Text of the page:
"All the hostages were killed last night. The terrorists used sharp weapons to kill them brutally," said Brig Gen Nayeem Ashfaq Chowdhury of the Army Headquarters in a news conference on Saturday night.

Another two Bangladeshi police officers also died from injuries sustained while exchanging gunfire with the attackers on Friday night.

In New Delhi, Foreign Minister Sushma Swaraj said she was "extremely pained to share that the terrorists have killed Tarushi, an Indian girl who was taken hostage in the terror attack in Dhaka."

Eighteen-year-old Tarushi Jain had been on holiday from her studies at the University of California, Berkeley. She was in Dhaka visiting her father, who has run a garment business in the country for the past 15 or 20 years, according to Indian government sources, who were not authorised to speak with media and so requested anonymity.

But another Indian citizen, a doctor who spoke Bengali and could pass himself as a Bangladeshi, was released unharmed, a government source said.

A Bangladeshi woman Ishrat Akhond was also among the dead. She had been holding a dinner meeting with Italian businessmen when she was killed in the siege, according to three of her friends who did want to be named for fear of reprisal. One told the AP, "she was such a loving person, such a good friend." Others posted photographs and messages of disbelief and condolences on her Facebook page.

Another victim, Abinta Kabir, had been a student at Emory University's campus in Oxford, Georgia, and was visiting family and friends on a vacation, the university said in an email to employees.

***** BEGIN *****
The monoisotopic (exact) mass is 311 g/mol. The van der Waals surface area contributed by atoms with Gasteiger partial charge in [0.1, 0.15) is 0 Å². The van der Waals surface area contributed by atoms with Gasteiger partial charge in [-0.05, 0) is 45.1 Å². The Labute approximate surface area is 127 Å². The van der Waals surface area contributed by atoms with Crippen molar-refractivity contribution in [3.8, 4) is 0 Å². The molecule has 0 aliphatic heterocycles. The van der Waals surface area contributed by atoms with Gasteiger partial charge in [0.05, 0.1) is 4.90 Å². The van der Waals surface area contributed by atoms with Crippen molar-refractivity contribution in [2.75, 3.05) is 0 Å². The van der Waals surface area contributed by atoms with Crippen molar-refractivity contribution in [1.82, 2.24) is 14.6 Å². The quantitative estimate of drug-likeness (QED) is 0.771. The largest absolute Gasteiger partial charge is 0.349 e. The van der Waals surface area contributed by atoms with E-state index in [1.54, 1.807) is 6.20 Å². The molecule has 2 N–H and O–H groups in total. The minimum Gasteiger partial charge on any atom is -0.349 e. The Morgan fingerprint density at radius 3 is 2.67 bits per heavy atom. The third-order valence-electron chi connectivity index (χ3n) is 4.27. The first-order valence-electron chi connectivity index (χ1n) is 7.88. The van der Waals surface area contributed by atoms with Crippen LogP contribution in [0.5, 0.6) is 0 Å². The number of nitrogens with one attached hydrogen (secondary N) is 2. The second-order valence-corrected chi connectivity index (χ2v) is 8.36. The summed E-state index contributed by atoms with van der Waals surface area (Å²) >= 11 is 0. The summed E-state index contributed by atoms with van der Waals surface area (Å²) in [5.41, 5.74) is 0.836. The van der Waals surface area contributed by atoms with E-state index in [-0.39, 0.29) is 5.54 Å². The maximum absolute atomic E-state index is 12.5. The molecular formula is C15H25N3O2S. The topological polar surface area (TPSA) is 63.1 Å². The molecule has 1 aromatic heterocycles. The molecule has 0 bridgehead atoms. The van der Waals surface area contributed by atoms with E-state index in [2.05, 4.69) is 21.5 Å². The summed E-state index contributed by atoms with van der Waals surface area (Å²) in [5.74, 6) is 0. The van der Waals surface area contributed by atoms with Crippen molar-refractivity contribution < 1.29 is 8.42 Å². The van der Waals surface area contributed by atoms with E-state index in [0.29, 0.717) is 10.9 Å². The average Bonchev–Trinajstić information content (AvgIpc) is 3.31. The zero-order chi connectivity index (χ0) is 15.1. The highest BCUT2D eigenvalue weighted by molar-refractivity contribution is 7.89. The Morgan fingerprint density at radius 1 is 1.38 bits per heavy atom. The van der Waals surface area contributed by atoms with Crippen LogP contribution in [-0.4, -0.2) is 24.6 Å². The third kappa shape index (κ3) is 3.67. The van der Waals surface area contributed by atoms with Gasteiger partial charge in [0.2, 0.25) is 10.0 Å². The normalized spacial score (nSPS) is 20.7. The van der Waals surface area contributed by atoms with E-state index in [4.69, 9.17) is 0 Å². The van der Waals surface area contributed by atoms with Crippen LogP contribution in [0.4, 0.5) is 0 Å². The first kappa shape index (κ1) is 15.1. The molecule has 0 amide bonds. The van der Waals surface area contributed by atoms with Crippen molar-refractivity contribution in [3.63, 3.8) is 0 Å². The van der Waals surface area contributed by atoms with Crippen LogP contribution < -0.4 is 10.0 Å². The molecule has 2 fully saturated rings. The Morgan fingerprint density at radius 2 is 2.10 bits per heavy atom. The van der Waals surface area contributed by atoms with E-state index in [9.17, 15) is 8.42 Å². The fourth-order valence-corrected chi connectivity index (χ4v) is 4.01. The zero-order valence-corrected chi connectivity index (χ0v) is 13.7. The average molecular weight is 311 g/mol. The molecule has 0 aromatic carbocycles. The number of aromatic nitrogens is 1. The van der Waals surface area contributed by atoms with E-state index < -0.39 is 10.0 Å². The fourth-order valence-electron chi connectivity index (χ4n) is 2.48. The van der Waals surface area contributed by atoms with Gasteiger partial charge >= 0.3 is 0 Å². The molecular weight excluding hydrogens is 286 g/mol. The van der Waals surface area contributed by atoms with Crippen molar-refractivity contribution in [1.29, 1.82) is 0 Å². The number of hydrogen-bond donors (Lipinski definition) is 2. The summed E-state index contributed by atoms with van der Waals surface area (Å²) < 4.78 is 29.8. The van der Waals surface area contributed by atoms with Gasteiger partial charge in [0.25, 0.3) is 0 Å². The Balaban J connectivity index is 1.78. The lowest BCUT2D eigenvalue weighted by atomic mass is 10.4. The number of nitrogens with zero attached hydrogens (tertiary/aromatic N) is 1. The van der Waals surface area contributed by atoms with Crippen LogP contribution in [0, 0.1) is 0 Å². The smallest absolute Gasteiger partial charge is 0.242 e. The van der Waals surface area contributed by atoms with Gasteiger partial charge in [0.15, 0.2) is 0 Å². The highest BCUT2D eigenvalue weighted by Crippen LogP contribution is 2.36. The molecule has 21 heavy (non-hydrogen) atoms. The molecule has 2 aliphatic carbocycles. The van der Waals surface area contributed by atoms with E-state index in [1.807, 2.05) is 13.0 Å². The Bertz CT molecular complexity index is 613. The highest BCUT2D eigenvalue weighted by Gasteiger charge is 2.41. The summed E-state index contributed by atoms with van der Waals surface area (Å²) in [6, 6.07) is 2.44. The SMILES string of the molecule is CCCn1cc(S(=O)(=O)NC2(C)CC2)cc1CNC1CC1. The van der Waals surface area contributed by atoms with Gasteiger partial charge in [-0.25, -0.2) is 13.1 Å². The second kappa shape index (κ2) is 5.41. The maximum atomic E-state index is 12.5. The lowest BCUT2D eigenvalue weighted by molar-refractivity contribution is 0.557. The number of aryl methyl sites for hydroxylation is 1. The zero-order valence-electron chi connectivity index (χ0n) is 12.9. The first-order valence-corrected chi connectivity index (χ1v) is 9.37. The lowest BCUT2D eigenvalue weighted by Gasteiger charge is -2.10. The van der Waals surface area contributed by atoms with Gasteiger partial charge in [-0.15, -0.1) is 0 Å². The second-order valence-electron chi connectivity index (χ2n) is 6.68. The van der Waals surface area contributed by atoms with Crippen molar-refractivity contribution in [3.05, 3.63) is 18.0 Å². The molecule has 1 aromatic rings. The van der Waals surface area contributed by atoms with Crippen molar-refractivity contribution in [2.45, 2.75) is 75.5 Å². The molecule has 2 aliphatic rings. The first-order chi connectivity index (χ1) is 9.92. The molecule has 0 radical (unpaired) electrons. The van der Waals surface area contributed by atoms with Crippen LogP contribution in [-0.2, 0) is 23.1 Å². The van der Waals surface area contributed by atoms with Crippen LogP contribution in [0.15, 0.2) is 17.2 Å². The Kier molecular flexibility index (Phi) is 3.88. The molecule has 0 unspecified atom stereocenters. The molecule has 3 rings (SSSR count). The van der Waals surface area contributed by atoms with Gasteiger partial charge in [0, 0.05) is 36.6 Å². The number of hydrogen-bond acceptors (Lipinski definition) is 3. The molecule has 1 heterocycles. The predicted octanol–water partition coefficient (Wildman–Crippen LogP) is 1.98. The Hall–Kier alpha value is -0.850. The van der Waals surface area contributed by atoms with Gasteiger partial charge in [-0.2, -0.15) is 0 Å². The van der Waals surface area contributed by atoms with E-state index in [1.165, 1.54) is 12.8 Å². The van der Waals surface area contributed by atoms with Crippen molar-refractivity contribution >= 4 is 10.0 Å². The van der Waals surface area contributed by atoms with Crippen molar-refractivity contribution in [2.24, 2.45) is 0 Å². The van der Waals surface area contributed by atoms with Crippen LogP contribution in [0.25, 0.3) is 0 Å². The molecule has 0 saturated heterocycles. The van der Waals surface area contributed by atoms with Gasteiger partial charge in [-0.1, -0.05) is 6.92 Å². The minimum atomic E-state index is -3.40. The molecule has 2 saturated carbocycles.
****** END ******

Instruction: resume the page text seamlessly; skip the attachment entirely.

Ten of 26 people who were wounded on Friday night when the militants opened fire were in critical condition, and six were on life support, according to hospital staff. The injuries ranged from broken bones to gunshot wounds. Most of them were police officers, but one was a civilian. Hospital staff refused to provide any details of their condition on Saturday.

In the end, paramilitary troops managed to rescue 13 hostages, including one Argentine, two Sri Lankans and two Bangladeshis, according to Lt Col Tuhin Mohammad Masud, commander of the Rapid Action Battalion that conducted the rescue operations. Japan's government said one Japanese hostage was also rescued with a gunshot wound.

“Their only religion is terrorism”

The commandos launched the morning rescue operation after the attackers did not respond to calls for negotiation, Masud said. As the troops, wearing flak jackets and helmets and armed with automatic weapons, moved in on the restaurant at 07:40, local TV stations reported the sound of gunfire and explosions. At least seven armoured vehicles and ambulances stood by.

The commandos killed six of the attackers and recovered explosive devices and sharp weapons from the scene, said Chowdhury of the Army Headquarters.

"Because of the effort of the joint force, the terrorists could not flee," Prime Minister Sheikh Hasina said in a nationally televised speech, vowing to fight militant attacks in the country and urged people to come forward.